The debate over The Lords of Salem flared up again on the internet this past week thanks to a tweet from the revived Fangoria’s editor in chief Phil Nobile Jr.:

At the heart of Phil’s tweet is a simple observation: thematically, and visually, The Lords of Salem is very reminiscent of the contemporary trends in horror cinema, the boorish elevated horror. This, of course, sparked further discussion and debate:

What this dissolved into was yet again another debate on the merits of Zombie’s most tonally different film. Some find it to be a meandering mess, as pretentious as it is boring, while others found Zombie’s divorce from his typical dour violence to be refreshing, especially coupled with it’s startling, grotesquely beautiful imagery.

Zombie’s film is a cinematic achievement that should be celebrated and encouraged, a daring artistic risk that, for the most part, succeeds. The Lords of Salem is a dreamlike nightmare, rooted in history and Americana mythos, accented with the slick visual influence of Italian horror maestros like Lucio Fulci and Dario Argento in a rare tale of the urban wyrd.

The Lords of Salem’s pulpy story starts off simply. A trio of radio disc jockeys are one of the most listened to shows in the Salem area. One night a wooden box packed with thick black vinyl is sent to the station for Heidi La Rock (Sheri Moon Zombie), who believes it to be another of many unsolicited albums they receive to play on the air.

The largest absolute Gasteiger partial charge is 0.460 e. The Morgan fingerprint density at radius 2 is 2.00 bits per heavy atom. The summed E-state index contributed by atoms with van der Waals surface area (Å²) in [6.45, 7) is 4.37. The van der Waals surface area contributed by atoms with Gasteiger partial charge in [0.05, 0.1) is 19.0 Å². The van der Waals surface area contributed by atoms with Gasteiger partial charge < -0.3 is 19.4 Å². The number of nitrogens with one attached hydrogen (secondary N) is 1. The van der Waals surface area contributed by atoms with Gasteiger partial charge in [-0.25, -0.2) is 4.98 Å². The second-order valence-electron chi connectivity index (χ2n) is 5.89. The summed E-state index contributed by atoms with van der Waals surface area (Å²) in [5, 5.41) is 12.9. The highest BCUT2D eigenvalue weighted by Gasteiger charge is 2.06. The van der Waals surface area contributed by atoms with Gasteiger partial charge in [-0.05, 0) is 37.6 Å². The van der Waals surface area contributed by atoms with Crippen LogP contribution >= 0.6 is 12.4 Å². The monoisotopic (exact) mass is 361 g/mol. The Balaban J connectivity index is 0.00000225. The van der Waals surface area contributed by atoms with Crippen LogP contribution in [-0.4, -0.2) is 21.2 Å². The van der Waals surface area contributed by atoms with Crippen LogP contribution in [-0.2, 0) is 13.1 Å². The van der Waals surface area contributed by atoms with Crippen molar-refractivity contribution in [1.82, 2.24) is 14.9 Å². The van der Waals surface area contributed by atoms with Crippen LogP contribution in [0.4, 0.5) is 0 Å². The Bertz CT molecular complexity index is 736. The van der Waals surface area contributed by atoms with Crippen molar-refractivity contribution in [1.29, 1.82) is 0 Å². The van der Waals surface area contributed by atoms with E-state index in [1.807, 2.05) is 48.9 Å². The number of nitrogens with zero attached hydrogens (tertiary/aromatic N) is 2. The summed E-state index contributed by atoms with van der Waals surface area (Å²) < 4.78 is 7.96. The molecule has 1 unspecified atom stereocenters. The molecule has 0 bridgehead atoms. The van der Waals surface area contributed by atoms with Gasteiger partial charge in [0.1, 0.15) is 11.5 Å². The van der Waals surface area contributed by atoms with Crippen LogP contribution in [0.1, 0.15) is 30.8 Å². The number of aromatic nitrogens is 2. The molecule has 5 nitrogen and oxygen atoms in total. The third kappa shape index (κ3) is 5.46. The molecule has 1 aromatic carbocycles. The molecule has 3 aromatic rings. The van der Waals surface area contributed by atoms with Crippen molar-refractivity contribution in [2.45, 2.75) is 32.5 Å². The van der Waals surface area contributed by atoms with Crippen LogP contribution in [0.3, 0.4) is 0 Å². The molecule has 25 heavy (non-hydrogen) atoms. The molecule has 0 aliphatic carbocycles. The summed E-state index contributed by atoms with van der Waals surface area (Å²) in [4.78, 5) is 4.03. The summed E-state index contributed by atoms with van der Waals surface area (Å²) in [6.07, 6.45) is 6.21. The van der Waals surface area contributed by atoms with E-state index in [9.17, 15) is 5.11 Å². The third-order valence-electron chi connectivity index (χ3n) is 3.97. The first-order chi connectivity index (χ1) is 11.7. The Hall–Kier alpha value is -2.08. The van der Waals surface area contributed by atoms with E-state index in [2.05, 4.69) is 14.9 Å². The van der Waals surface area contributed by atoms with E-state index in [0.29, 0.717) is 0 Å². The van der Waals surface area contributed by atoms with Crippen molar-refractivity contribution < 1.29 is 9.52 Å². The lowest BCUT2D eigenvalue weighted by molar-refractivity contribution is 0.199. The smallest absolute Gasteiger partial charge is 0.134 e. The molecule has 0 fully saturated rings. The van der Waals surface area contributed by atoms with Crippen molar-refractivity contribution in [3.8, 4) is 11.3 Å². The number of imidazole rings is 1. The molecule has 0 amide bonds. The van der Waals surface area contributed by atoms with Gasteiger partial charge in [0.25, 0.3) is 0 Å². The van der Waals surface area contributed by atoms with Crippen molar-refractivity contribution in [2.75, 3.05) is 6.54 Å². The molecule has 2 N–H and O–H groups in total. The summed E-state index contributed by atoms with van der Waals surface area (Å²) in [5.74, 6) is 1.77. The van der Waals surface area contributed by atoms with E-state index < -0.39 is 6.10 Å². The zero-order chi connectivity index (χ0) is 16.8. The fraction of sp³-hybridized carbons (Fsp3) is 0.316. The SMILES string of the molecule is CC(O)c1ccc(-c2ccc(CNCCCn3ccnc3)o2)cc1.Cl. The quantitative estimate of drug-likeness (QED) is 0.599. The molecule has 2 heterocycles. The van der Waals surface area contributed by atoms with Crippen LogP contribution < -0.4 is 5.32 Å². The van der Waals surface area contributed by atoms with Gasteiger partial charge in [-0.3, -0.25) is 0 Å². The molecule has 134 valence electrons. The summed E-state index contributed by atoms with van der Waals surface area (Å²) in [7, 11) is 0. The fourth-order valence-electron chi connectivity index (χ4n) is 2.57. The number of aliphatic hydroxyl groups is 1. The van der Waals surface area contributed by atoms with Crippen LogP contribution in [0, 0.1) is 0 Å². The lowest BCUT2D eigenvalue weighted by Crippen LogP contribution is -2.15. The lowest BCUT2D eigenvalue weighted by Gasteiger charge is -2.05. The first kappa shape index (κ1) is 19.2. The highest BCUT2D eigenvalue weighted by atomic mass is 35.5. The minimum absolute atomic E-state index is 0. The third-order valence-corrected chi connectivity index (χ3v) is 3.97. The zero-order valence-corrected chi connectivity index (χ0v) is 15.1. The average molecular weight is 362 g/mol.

The record seems to be one track, a loop of the same repeating notes. This has an instant effect on Heidi, and when played over the airwaves the following night, an effect on every woman who listened to it. The album, sent by the ominous-sounding band The Lords, tumbles Heidi down the rabbit hole as she finds herself rooted in an ancient coven of witches who may or may not be in the market for an Anti-Christ.

What makes Rob Zombie’s film feel like our modern elevated horror is predominantly in its visual storytelling. He uses slow zooms to gradually build tension, composing shots with singular figures in the middle of the frame to create a visually disorienting tableau that mimics the discombobulation the women feel after hearing the album.

He steps back from his trademarks, barely lingering on the gore. He doesn’t relish in the monstrosity of it all. When we see the devil for the first time, he is merely a shadowy figure hidden behind Heidi, then later in a far distance, barely perceptible. This is about mood, and feeling, something Zombies Italian influences excelled at.

And it’s from this same well that today’s pop horror is pulling from; dream logic that misdirects us, making us question what is real and what is an illusion, psychologically tying us to the experiences of the protagonist. The final tableau in The Lords of Salem is of a sacrilegious Virgin Mary standing atop a pile of dead bodies. It leaves us in a familiar place of dire confusion, the same as modern horrors like Hereditary and A Dark Song do. That whatever happened it feels unimaginable, unconscionable; religiously cosmic.